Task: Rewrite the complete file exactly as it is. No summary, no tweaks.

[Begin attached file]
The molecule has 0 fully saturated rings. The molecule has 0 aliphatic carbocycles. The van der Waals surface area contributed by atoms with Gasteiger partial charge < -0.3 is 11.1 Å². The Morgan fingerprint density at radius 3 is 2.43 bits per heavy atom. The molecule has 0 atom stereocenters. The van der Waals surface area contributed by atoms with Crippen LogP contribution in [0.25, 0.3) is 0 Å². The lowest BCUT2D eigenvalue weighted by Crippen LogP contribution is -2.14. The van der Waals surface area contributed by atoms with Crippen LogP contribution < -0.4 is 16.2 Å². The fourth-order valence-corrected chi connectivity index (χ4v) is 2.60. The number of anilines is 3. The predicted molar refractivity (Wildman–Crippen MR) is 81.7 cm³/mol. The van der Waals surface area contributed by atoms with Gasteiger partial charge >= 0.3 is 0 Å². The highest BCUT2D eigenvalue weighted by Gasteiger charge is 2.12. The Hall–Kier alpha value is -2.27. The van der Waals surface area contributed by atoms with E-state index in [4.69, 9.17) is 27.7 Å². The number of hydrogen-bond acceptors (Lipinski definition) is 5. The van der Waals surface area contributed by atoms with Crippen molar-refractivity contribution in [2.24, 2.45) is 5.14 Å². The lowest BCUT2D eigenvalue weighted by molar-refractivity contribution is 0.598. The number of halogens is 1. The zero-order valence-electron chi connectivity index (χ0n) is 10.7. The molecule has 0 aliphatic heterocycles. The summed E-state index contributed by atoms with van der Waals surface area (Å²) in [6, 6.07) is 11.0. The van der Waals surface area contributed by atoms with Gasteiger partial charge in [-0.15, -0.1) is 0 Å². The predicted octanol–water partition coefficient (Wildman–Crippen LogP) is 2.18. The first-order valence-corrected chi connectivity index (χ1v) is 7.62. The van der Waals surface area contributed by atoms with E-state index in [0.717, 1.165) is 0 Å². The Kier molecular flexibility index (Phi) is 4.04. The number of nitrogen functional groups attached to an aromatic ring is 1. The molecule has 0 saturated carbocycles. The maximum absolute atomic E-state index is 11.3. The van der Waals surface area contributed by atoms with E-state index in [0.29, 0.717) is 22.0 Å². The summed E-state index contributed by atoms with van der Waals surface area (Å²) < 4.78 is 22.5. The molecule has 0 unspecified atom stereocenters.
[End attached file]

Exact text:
The molecule has 0 fully saturated rings. The molecule has 0 aliphatic carbocycles. The van der Waals surface area contributed by atoms with Gasteiger partial charge < -0.3 is 11.1 Å². The Morgan fingerprint density at radius 3 is 2.43 bits per heavy atom. The molecule has 0 atom stereocenters. The van der Waals surface area contributed by atoms with Crippen LogP contribution in [0.25, 0.3) is 0 Å². The lowest BCUT2D eigenvalue weighted by Crippen LogP contribution is -2.14. The van der Waals surface area contributed by atoms with Crippen LogP contribution < -0.4 is 16.2 Å². The fourth-order valence-corrected chi connectivity index (χ4v) is 2.60. The number of anilines is 3. The predicted molar refractivity (Wildman–Crippen MR) is 81.7 cm³/mol. The van der Waals surface area contributed by atoms with Gasteiger partial charge >= 0.3 is 0 Å². The highest BCUT2D eigenvalue weighted by Gasteiger charge is 2.12. The Hall–Kier alpha value is -2.27. The van der Waals surface area contributed by atoms with E-state index in [4.69, 9.17) is 27.7 Å². The number of hydrogen-bond acceptors (Lipinski definition) is 5. The van der Waals surface area contributed by atoms with Crippen molar-refractivity contribution in [2.24, 2.45) is 5.14 Å². The lowest BCUT2D eigenvalue weighted by molar-refractivity contribution is 0.598. The number of halogens is 1. The zero-order valence-electron chi connectivity index (χ0n) is 10.7. The molecule has 0 aliphatic heterocycles. The summed E-state index contributed by atoms with van der Waals surface area (Å²) in [6, 6.07) is 11.0. The van der Waals surface area contributed by atoms with Gasteiger partial charge in [-0.15, -0.1) is 0 Å². The predicted octanol–water partition coefficient (Wildman–Crippen LogP) is 2.18. The first-order valence-corrected chi connectivity index (χ1v) is 7.62. The van der Waals surface area contributed by atoms with E-state index in [0.717, 1.165) is 0 Å². The Kier molecular flexibility index (Phi) is 4.04. The number of nitrogen functional groups attached to an aromatic ring is 1. The molecule has 0 saturated carbocycles. The maximum absolute atomic E-state index is 11.3. The van der Waals surface area contributed by atoms with E-state index in [0.29, 0.717) is 22.0 Å². The summed E-state index contributed by atoms with van der Waals surface area (Å²) < 4.78 is 22.5. The molecule has 0 unspecified atom stereocenters.